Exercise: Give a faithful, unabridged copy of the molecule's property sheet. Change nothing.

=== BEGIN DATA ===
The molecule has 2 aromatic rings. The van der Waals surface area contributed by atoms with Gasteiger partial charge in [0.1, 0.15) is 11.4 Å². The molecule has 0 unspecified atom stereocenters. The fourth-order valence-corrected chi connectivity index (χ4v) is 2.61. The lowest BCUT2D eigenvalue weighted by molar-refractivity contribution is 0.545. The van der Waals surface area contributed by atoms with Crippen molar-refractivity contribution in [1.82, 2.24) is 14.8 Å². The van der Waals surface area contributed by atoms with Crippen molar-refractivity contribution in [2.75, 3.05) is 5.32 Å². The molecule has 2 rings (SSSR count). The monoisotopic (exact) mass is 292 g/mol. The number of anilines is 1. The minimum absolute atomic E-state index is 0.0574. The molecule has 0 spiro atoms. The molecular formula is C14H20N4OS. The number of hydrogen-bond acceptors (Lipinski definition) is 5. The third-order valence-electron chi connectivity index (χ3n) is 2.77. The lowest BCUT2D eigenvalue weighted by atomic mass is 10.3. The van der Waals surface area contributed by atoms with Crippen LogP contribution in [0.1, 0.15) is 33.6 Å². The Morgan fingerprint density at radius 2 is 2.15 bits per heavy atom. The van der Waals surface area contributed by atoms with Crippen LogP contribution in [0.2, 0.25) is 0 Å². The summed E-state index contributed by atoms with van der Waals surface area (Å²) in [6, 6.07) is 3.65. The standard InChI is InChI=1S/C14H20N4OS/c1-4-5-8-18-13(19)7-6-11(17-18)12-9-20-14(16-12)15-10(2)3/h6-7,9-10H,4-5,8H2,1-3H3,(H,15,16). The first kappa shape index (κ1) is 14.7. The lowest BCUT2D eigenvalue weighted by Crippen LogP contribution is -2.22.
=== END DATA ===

The molecule has 2 aromatic rings. The van der Waals surface area contributed by atoms with Gasteiger partial charge in [0.1, 0.15) is 11.4 Å². The molecule has 0 unspecified atom stereocenters. The fourth-order valence-corrected chi connectivity index (χ4v) is 2.61. The lowest BCUT2D eigenvalue weighted by molar-refractivity contribution is 0.545. The van der Waals surface area contributed by atoms with Crippen molar-refractivity contribution in [1.82, 2.24) is 14.8 Å². The van der Waals surface area contributed by atoms with Crippen molar-refractivity contribution in [2.75, 3.05) is 5.32 Å². The molecule has 2 rings (SSSR count). The monoisotopic (exact) mass is 292 g/mol. The number of anilines is 1. The minimum absolute atomic E-state index is 0.0574. The molecule has 0 spiro atoms. The molecular formula is C14H20N4OS. The number of hydrogen-bond acceptors (Lipinski definition) is 5. The third-order valence-electron chi connectivity index (χ3n) is 2.77. The lowest BCUT2D eigenvalue weighted by atomic mass is 10.3. The van der Waals surface area contributed by atoms with Crippen LogP contribution in [0.1, 0.15) is 33.6 Å². The Morgan fingerprint density at radius 2 is 2.15 bits per heavy atom. The van der Waals surface area contributed by atoms with Crippen LogP contribution in [0.2, 0.25) is 0 Å². The summed E-state index contributed by atoms with van der Waals surface area (Å²) in [6, 6.07) is 3.65. The standard InChI is InChI=1S/C14H20N4OS/c1-4-5-8-18-13(19)7-6-11(17-18)12-9-20-14(16-12)15-10(2)3/h6-7,9-10H,4-5,8H2,1-3H3,(H,15,16). The first kappa shape index (κ1) is 14.7. The lowest BCUT2D eigenvalue weighted by Crippen LogP contribution is -2.22.